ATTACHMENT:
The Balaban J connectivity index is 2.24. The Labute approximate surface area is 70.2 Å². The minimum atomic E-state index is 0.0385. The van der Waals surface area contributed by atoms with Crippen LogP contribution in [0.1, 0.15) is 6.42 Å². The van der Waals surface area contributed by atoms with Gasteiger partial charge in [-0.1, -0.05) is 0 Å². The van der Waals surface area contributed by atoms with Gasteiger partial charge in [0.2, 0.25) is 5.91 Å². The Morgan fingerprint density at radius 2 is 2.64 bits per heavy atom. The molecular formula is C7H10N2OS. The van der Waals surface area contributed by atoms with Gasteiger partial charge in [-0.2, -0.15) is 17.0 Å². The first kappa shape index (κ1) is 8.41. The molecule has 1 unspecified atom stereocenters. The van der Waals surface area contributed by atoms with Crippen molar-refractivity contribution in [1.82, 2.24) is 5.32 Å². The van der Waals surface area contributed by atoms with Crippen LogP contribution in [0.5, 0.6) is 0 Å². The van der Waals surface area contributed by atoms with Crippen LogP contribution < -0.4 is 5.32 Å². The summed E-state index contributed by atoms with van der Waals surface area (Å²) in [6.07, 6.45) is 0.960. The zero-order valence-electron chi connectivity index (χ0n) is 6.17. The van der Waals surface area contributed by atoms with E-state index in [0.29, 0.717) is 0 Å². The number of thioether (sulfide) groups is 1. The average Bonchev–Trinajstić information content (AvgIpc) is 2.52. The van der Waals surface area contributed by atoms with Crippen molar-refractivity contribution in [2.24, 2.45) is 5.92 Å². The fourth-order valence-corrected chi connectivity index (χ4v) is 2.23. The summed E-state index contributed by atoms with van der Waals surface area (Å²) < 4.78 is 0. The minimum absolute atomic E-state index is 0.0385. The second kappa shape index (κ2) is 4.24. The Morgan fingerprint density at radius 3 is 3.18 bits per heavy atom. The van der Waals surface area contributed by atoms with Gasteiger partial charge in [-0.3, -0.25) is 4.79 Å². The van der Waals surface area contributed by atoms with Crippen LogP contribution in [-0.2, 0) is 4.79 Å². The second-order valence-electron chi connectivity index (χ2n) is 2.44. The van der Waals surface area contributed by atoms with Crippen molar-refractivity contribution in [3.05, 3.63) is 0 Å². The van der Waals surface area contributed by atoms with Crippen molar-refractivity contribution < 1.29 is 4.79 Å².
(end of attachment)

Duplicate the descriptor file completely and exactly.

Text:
The Balaban J connectivity index is 2.24. The Labute approximate surface area is 70.2 Å². The minimum atomic E-state index is 0.0385. The van der Waals surface area contributed by atoms with Crippen LogP contribution in [0.1, 0.15) is 6.42 Å². The van der Waals surface area contributed by atoms with Gasteiger partial charge in [-0.1, -0.05) is 0 Å². The van der Waals surface area contributed by atoms with Gasteiger partial charge in [0.2, 0.25) is 5.91 Å². The Morgan fingerprint density at radius 2 is 2.64 bits per heavy atom. The molecular formula is C7H10N2OS. The van der Waals surface area contributed by atoms with Gasteiger partial charge in [-0.2, -0.15) is 17.0 Å². The first kappa shape index (κ1) is 8.41. The molecule has 1 unspecified atom stereocenters. The van der Waals surface area contributed by atoms with Crippen molar-refractivity contribution in [1.82, 2.24) is 5.32 Å². The van der Waals surface area contributed by atoms with Crippen LogP contribution in [0.5, 0.6) is 0 Å². The van der Waals surface area contributed by atoms with Crippen LogP contribution < -0.4 is 5.32 Å². The summed E-state index contributed by atoms with van der Waals surface area (Å²) in [6.07, 6.45) is 0.960. The zero-order valence-electron chi connectivity index (χ0n) is 6.17. The van der Waals surface area contributed by atoms with E-state index in [0.29, 0.717) is 0 Å². The number of thioether (sulfide) groups is 1. The average Bonchev–Trinajstić information content (AvgIpc) is 2.52. The van der Waals surface area contributed by atoms with Crippen molar-refractivity contribution in [2.24, 2.45) is 5.92 Å². The fourth-order valence-corrected chi connectivity index (χ4v) is 2.23. The summed E-state index contributed by atoms with van der Waals surface area (Å²) < 4.78 is 0. The minimum absolute atomic E-state index is 0.0385. The second kappa shape index (κ2) is 4.24. The Morgan fingerprint density at radius 3 is 3.18 bits per heavy atom. The van der Waals surface area contributed by atoms with Gasteiger partial charge in [-0.3, -0.25) is 4.79 Å². The van der Waals surface area contributed by atoms with Crippen LogP contribution in [-0.2, 0) is 4.79 Å². The second-order valence-electron chi connectivity index (χ2n) is 2.44. The van der Waals surface area contributed by atoms with Crippen molar-refractivity contribution in [3.05, 3.63) is 0 Å². The van der Waals surface area contributed by atoms with Crippen molar-refractivity contribution < 1.29 is 4.79 Å².